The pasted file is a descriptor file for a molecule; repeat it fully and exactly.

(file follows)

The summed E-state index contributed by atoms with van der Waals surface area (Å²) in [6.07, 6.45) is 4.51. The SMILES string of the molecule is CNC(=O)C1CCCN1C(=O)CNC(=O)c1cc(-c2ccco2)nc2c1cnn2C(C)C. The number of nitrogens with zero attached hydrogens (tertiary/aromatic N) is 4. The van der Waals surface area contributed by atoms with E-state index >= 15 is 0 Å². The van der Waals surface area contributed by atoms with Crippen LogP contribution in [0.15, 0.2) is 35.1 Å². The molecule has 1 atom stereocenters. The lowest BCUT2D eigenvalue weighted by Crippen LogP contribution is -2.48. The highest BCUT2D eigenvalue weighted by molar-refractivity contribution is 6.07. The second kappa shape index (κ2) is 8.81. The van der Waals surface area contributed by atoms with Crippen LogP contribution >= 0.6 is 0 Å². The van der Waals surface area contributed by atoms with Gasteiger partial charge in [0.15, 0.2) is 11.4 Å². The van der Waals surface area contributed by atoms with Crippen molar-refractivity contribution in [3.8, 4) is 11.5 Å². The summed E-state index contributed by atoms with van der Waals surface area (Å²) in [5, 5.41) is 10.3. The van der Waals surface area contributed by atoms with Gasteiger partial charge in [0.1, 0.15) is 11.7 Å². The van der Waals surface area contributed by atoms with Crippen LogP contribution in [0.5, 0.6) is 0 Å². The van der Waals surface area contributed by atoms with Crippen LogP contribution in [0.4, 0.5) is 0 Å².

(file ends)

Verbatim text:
The summed E-state index contributed by atoms with van der Waals surface area (Å²) in [6.07, 6.45) is 4.51. The SMILES string of the molecule is CNC(=O)C1CCCN1C(=O)CNC(=O)c1cc(-c2ccco2)nc2c1cnn2C(C)C. The number of nitrogens with zero attached hydrogens (tertiary/aromatic N) is 4. The van der Waals surface area contributed by atoms with E-state index >= 15 is 0 Å². The van der Waals surface area contributed by atoms with Crippen LogP contribution in [0.15, 0.2) is 35.1 Å². The molecule has 1 atom stereocenters. The lowest BCUT2D eigenvalue weighted by Crippen LogP contribution is -2.48. The highest BCUT2D eigenvalue weighted by molar-refractivity contribution is 6.07. The second kappa shape index (κ2) is 8.81. The van der Waals surface area contributed by atoms with Crippen LogP contribution >= 0.6 is 0 Å². The van der Waals surface area contributed by atoms with Gasteiger partial charge in [0.15, 0.2) is 11.4 Å². The van der Waals surface area contributed by atoms with Crippen molar-refractivity contribution in [3.8, 4) is 11.5 Å². The summed E-state index contributed by atoms with van der Waals surface area (Å²) in [5, 5.41) is 10.3. The van der Waals surface area contributed by atoms with Gasteiger partial charge in [0.1, 0.15) is 11.7 Å². The van der Waals surface area contributed by atoms with Crippen LogP contribution in [0.5, 0.6) is 0 Å². The van der Waals surface area contributed by atoms with Crippen LogP contribution in [0.4, 0.5) is 0 Å².